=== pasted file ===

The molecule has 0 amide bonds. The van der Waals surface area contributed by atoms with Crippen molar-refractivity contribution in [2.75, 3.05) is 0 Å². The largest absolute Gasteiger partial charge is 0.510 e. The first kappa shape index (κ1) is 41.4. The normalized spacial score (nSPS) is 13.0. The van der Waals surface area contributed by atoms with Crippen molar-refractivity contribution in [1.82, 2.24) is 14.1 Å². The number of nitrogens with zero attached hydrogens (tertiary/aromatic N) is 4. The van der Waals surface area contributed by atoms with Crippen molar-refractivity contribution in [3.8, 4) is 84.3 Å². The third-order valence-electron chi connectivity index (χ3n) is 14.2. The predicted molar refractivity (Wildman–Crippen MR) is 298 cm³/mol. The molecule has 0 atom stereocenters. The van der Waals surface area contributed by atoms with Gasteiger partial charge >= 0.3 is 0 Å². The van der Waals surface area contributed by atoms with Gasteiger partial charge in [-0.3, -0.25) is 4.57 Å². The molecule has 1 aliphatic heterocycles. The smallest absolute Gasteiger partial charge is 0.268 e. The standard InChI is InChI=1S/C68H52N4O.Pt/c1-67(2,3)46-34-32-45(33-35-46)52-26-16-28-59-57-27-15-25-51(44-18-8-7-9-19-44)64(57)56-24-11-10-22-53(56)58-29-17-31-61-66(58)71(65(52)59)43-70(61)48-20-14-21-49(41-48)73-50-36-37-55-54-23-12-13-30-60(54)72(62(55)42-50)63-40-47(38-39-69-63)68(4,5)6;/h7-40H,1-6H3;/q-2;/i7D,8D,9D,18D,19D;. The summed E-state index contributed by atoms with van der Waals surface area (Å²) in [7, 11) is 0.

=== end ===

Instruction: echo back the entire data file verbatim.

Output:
The molecule has 0 amide bonds. The van der Waals surface area contributed by atoms with Crippen molar-refractivity contribution in [2.75, 3.05) is 0 Å². The largest absolute Gasteiger partial charge is 0.510 e. The first kappa shape index (κ1) is 41.4. The normalized spacial score (nSPS) is 13.0. The van der Waals surface area contributed by atoms with Crippen molar-refractivity contribution in [1.82, 2.24) is 14.1 Å². The number of nitrogens with zero attached hydrogens (tertiary/aromatic N) is 4. The van der Waals surface area contributed by atoms with Crippen molar-refractivity contribution in [3.8, 4) is 84.3 Å². The third-order valence-electron chi connectivity index (χ3n) is 14.2. The predicted molar refractivity (Wildman–Crippen MR) is 298 cm³/mol. The molecule has 0 atom stereocenters. The van der Waals surface area contributed by atoms with Gasteiger partial charge >= 0.3 is 0 Å². The van der Waals surface area contributed by atoms with Gasteiger partial charge in [-0.3, -0.25) is 4.57 Å². The molecule has 1 aliphatic heterocycles. The smallest absolute Gasteiger partial charge is 0.268 e. The standard InChI is InChI=1S/C68H52N4O.Pt/c1-67(2,3)46-34-32-45(33-35-46)52-26-16-28-59-57-27-15-25-51(44-18-8-7-9-19-44)64(57)56-24-11-10-22-53(56)58-29-17-31-61-66(58)71(65(52)59)43-70(61)48-20-14-21-49(41-48)73-50-36-37-55-54-23-12-13-30-60(54)72(62(55)42-50)63-40-47(38-39-69-63)68(4,5)6;/h7-40H,1-6H3;/q-2;/i7D,8D,9D,18D,19D;. The summed E-state index contributed by atoms with van der Waals surface area (Å²) in [7, 11) is 0.